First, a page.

Boys are not being protected from the cancer-causing human papillomavirus (HPV) infection because of a lack of medical intervention and guidance in schools, the Association of Teachers and Lecturers has warned.
The HPV vaccination, often referred to as the “cervical cancer jab”, has been issued in schools since 2008, but only to girls, despite the fact around thousands of men are diagnosed with the virus every year.
HPV can cause a number of different cancers, including throat cancer, and ATL has added its voice to a growing campaign for a vaccination for boys – pledging to raise awareness of the risks the virus poses to all pupils.
The union will also seek to raise awareness of the links between throat cancer and oral sex, and wants schools to be better-equipped to deliver guidance to lesbian, gay, bisexual and transgender (LGBT) pupils.
The ATL will now work with sexual health charities and other organisations to develop resources for teachers to build knowledge and understanding about the particular risks posed by HPV to members of the LGBT community.
Union member Sree Varshini Rajkumar said schools had a “duty of care” to young men to provide them with the “information they need to choose to get vaccinated”.
HPV was the “second most common sexually-transmitted disease in the UK”, and that 90 per cent of adults “will come into contact with at least one strain of HPV in their lifetime”.
Vaccinations for girls in schools gave been “greatly successful”, with 87 per cent of girls vaccinated in 2016, Varshini Rajkumar said. But she warned that the NHS has predicted incidences of HPV-related throat cancer in men will overtake the number of HPV associated cervical cancers in women in just five years.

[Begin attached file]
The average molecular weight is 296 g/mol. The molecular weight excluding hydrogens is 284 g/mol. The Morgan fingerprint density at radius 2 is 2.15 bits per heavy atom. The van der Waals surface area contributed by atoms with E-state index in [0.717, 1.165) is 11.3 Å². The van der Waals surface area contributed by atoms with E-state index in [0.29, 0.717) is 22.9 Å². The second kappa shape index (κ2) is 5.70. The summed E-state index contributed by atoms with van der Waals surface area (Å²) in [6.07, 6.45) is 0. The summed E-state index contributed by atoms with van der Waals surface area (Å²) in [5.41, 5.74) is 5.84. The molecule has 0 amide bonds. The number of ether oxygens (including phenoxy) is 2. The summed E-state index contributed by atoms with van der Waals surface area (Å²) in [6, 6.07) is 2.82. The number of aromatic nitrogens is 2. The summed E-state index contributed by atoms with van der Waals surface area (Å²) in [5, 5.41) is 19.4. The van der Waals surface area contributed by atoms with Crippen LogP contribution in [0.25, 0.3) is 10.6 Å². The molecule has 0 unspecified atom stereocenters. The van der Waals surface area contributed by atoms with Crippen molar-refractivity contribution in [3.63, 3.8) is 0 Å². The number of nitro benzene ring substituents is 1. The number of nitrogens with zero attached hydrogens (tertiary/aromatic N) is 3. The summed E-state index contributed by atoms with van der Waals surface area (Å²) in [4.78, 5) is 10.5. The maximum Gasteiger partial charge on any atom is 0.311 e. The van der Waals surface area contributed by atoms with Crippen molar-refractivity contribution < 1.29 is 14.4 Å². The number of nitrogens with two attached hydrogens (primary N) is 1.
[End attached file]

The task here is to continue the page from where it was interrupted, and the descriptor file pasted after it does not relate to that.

“Over 50,000 men are diagnosed with HPV every year. Over 360,000 boys are left unprotected each year,” she added.
Helen Porter, another representative of the union, said schools should do more to promote the use of protection – such as condoms and dental dams – during oral sex.
Porter said she welcomed the recent announcement that sex and relationships education will become compulsory in all secondary schools, but questioned the decision to implement it from 2019.
“Two lost years will see thousands of young people leaving school ill-equipped to develop safe and respectful sexual relationships,” she warned, adding that guidance on SRE in schools was in “urgent need” of updating to factor in issues like the risks posed by HPV.
She also said those delivering advice to pupils “must not assume that all young people will have heterosexual relationships that lead to long-term monogamy”, and provide “appropriate and useful” information for the 20 per cent of young people who identify as LGBT+.
The charity HPV Action has estimated that it would cost £22 million a year to offer the vaccination to boys under the NHS, but Varshini Rajkumar said this “pales in comparison to the £53 million currently spent on HPV-related genital warts alone”.